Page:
Calls for Confederate plaque removal in Tuam
A Galway councilor is calling for the removal of a memorial plaque honoring an Irish Confederate hero from Tuam town hall.
Richard “Dick” Dowling was an immigrant from Tuam, Co Galway, who would go on to become a hero for the Confederacy when he and a handful of fellow Irishmen held off a Union invasion of Texas in 1863, forcing 5,000 Union soldiers to retreat at Sabine Pass.
However, he also rented black slaves from a Houston slave owner including one African American boy just 12 years old, documents held at Rice University archives reveal. An IrishCentral investigation discovered the slavery link.
A plaque featuring a relief of Dowling and an inscription honoring his “feat of superb gunnery" in fighting off the Union troops was unveiled at the town hall in Tuam in 1998.
Co Galway councilor says he has "gut feeling" about removing memorial
The Times reports that Shaun Cunniffe, a Tuam-based member of Galway county council, said his “gut feeling” was that the memorial should be removed after the violence that occurred in Charlottesville, Virginia, by white supremacists during a protest against the removal of a confederate statue. Cunniffe plans to raise the issue at the next council meeting next month.
“I’m very conscious of the fact that it’s on a civil building in the very centre of Tuam. If a mistake was made by the town council, then a mistake was made and that needs to be recognized,” he said.
Cunniffe told The Times that he did not want to sanitize the past nor did he want the plaque destroyed.
“I would like to see it moved to a museum or somewhere we can place it in context and where people can learn from the mistakes of the past,” he said.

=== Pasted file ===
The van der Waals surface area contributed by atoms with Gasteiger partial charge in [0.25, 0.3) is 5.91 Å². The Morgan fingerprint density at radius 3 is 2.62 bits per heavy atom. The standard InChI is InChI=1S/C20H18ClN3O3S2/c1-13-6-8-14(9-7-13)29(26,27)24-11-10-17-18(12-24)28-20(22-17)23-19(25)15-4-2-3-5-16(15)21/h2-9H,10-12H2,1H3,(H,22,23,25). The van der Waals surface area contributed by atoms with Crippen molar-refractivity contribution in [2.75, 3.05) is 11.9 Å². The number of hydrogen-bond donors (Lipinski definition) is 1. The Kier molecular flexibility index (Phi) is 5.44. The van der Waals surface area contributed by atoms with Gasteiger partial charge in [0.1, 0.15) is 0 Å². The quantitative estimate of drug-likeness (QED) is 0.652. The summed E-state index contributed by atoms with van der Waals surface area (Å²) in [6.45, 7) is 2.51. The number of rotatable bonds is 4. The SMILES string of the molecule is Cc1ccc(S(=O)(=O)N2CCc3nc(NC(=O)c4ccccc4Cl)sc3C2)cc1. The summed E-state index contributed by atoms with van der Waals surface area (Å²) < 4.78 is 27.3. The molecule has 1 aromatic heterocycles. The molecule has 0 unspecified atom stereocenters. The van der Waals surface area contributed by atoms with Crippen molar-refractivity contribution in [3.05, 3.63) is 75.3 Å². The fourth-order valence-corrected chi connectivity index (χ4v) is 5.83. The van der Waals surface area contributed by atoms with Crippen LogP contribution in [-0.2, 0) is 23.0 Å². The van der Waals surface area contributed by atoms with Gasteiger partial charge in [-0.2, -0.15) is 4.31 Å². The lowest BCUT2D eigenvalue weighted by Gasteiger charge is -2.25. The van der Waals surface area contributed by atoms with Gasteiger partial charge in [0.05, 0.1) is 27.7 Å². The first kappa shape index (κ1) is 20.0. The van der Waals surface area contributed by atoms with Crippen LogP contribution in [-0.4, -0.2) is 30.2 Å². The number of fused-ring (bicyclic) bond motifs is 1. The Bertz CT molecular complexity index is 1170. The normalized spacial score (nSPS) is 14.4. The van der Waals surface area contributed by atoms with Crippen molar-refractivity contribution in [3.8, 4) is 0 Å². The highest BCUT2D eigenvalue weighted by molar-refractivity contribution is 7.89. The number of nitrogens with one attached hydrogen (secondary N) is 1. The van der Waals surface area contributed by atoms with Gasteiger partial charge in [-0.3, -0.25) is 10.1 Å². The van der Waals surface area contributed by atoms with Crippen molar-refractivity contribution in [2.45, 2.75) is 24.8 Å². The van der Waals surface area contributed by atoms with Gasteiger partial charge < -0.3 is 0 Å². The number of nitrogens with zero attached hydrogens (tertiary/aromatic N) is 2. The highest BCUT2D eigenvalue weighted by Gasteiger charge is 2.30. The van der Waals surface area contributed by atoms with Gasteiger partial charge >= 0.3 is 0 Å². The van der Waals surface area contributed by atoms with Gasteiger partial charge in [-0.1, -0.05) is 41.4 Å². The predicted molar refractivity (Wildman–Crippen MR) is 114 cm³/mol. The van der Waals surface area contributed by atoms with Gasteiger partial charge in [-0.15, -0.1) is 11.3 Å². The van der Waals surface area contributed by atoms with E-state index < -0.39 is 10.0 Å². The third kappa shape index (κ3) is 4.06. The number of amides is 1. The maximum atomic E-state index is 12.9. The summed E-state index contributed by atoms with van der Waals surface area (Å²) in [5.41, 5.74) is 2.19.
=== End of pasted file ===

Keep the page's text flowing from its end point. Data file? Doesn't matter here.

Speaking of when the plaque was installed in 1998, he said: “I wasn’t in politics at the time. It was more a case of ‘local man does well’ rather than glorifying the slavery of the confederacy."
He added that he did not want to be on the same side as President Donald Trump who has decried the removal of “beautiful” confederate statues from public places in the U.S.
Billy Connelly, another independent Tuam member of Galway county council, said he knew about Dowling primarily from the Dick Dowlings bar in the local Ard Rí House Hotel.
“The hotel presents him in a very positive light. I’d really have to study it more before I make a full comment,” he said.
In Houston, Texas, where a re-enactment of his military victory is held every September, Dowling has also become a source of contention.
In January, Houston city council voted to change Dowling Street to Emancipation Avenue, and more than 350 people have signed a petition calling for the renaming of Tuam Street, which intersects with Dowling Street and is also named in the lieutenant’s honour.
There have also been calls for the removal of a statue of Lieutenant Dowling from a public park in Houston.